Boycott Leicester

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Matilda Fitzmaurice (Durham University)

Election address

I am a Human Geography PhD student and an hourly-paid graduate teaching assistant (GTA) at Durham University. I joined UCU in 2017 because, despite not benefiting from it myself, I feared what a downgraded USS might mean for the future of work in UK Higher Education. The 2018 strikes opened out a broader conversation about how working conditions and job security in our sector have deteriorated over the past decade. Crucially, this also alerted me to the shocking precarity of early-career academic employment.

I am running for NEC so that I can be a strong voicein the north-east against stagnant pay, precarity and casualisation, but in particular I am determined to ensure PhD students nationwide are properly represented within UCU. We have much in common with our ECR colleagues, including hourly-paid and precarious work. We have a wide range of duties: from leading seminars to marking; from giving advice to students to teaching on residential fieldtrips. However, it is often impossible to complete these within our contracted hours. We care deeply about our work, and we deserve proper pay for our commitment to our students and the subjects we love. As GTAs, we contribute massively to teaching at our universities and if elected, I will agitate for decent pay, secure employment and contracts that are conducive to doing our jobs well and safeguarding our health. This is even more important given that for many, this work is not just 'career development' but essential to cover rent, food and bills.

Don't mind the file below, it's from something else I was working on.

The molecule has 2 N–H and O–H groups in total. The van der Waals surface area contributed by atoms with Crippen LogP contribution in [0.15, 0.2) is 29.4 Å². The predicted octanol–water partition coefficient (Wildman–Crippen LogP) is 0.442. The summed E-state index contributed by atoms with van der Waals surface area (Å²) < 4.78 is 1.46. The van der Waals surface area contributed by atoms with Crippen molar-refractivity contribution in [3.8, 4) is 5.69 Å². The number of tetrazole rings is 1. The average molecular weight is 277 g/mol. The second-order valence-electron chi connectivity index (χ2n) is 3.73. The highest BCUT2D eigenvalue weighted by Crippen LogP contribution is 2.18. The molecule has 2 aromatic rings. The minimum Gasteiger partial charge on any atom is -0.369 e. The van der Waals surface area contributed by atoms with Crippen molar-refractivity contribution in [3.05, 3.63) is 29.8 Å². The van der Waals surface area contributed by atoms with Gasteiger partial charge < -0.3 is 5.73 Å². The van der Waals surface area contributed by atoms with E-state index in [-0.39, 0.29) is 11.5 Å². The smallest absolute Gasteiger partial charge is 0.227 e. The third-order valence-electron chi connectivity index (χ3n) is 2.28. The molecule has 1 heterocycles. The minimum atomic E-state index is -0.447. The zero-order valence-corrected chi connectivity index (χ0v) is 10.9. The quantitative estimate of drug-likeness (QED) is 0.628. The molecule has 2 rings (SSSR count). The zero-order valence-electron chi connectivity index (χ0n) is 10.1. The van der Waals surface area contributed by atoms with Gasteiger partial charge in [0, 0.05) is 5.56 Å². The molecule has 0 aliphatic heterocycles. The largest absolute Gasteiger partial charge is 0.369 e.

I recently became a rep in my department focusing on postgraduate recruitment and representation. I did this because I am of the generation politically galvanised by the trebling of tuition fees. I have watched the marketization of our universities unfold, and know what it is to be working on the front lines of teaching and administration duties while also completing a PhD and worrying about negotiating the academic job market. As an unaffiliated candidate new to union activism, I will bring fresh ideas and energy, as well as independence from existing factionalism within UCU.

In closing, I admit I have personally been one of the luckier ones. However, I do feel very strongly that casualisation and precarity are not 'rites of passage' but violent practices that force marginalised colleagues from the sector. I proudly stand in unconditional solidarity with these colleagues, who include working class, women, LGBTQ+, trans and non-binary, BIPOC, disabled and chronically ill workers. I fear that if such working conditions persist, only those who can absorb years of low pay and short-term contracts will be able to become academics. I owe it to all current and future PhD students to take a stand against this.

Last updated: 30 January 2020